The best and worst grills for your backyard barbecue
What’s the difference between Consumer Reports’ best and worst gas grills? For starters, the best preheat quickly and evenly, and when it comes to evenly cooking food on high- and low-temperatures, they’re superb. But the worst didn’t deliver even heat, making grilling a challenge. Here’s how to find a grill that’ll get you through a summer of entertaining.
First up, figure out how much cooking surface you need. It should be large enough to fit enough food to feed the regular crowd. Larger grills usually have bigger cooking areas, but not always. Manufacturers might count warming racks and searing burners in their measurements, but we don’t. To help you choose we categorize grills by their cooking areas.
The most popular size grill, these can fit 16 to 30 burgers and the Weber Spirit SP-320 46700401, $600, tops the category. It has three main burners and preheated quickly and evenly in our gas grill tests. It excelled at high- and low-heat grilling and indirect cooking, which is ideal for slow cooking cheaper cuts of meat or whole fish and poultry by placing them next to the heat, not over it. An electronic igniter starts the grill and a side burner keeps the baked beans warm.
The bottom-rated Char-Broil 463440109 is only $200 but preheating takes longer than most medium-sized grills and wasn’t so even, and high- and low-heat evenness was poor. A better bet, consider one of the CR Best Buys in the ratings, which range in price from $260 to $400.
These hold 30 or more burgers. The highest scoring is the Jenn-Air 720-0709. It’s $950 at Sam’s Club. Quick and even preheating, superb high-heat grilling, and very good low-heat and indirect grilling help make it a recommended model. It has lots of stainless steel, an electronic igniter, five main burners, infrared searing and rotisserie burners, stainless steel grates, lighted cooking area, and a warming drawer. But it lacks a long burner warranty—a shame since burners are the most frequently replaced part.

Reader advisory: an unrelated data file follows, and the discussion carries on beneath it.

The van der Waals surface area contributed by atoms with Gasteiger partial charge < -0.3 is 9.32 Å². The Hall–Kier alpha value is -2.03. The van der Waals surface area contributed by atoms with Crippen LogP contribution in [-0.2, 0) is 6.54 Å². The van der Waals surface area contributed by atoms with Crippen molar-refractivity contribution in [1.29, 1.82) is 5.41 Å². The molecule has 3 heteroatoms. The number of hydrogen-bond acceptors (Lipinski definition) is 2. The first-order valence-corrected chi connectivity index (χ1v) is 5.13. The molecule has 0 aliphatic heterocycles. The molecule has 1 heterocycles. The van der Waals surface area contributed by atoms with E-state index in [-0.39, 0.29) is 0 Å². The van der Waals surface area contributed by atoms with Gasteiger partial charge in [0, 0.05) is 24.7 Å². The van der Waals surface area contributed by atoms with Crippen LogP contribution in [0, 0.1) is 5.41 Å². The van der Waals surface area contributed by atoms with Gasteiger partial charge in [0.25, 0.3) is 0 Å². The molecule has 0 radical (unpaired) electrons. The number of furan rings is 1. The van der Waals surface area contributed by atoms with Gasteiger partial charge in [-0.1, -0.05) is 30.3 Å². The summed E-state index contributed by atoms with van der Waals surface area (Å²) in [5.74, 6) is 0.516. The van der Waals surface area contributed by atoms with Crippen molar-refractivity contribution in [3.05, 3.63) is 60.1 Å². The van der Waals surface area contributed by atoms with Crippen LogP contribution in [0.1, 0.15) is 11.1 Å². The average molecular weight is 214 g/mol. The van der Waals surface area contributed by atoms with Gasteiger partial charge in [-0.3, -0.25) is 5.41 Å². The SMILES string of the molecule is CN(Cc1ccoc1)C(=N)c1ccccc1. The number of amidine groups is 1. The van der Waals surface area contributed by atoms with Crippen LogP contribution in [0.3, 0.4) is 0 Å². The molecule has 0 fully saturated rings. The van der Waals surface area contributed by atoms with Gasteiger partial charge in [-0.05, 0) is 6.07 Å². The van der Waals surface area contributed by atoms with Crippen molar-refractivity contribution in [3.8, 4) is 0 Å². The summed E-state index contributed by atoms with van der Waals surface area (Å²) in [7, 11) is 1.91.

The Grand Hall Odeon 32-inch Crossray Stainless Steel grill costs $1,600 and was the worst of the large grills. Preheating was slow and uneven, low-temp evenness was poor, and high temp was only fair, giving this grill an overall score of 35 out of 100. There’s more. We bought it online and during testing the front right burner shut off repeatedly. The retailer told us to call the manufacturer. We did, and a month later the part finally arrived, without instructions.
Small and portable grills
With space for 10 to 15 burgers the Weber Spirit E-220 46310001, $450, is tops and the four casters make it easy to move. In our tests, preheating was fast and even, and high- and low-heat cooking were excellent. Indirect cooking was very good. An electronic igniter fires it up and the grill has coated cast-iron grates, which tend to be better for searing and maintaining even grill temps. But the coating can crack, chip, or scratch, exposing the cast iron to corrosion. Fortunately, the burners come with a long warranty.
The bottom-rated Cuisinart CGG-200 is a portable grill and costs $190. Preheating was fast and even but as this one-burner grill heats up it becomes less even on high heat, and with only one burner indirect cooking is not an option.
See all the grills that made our list of top gas grill picks.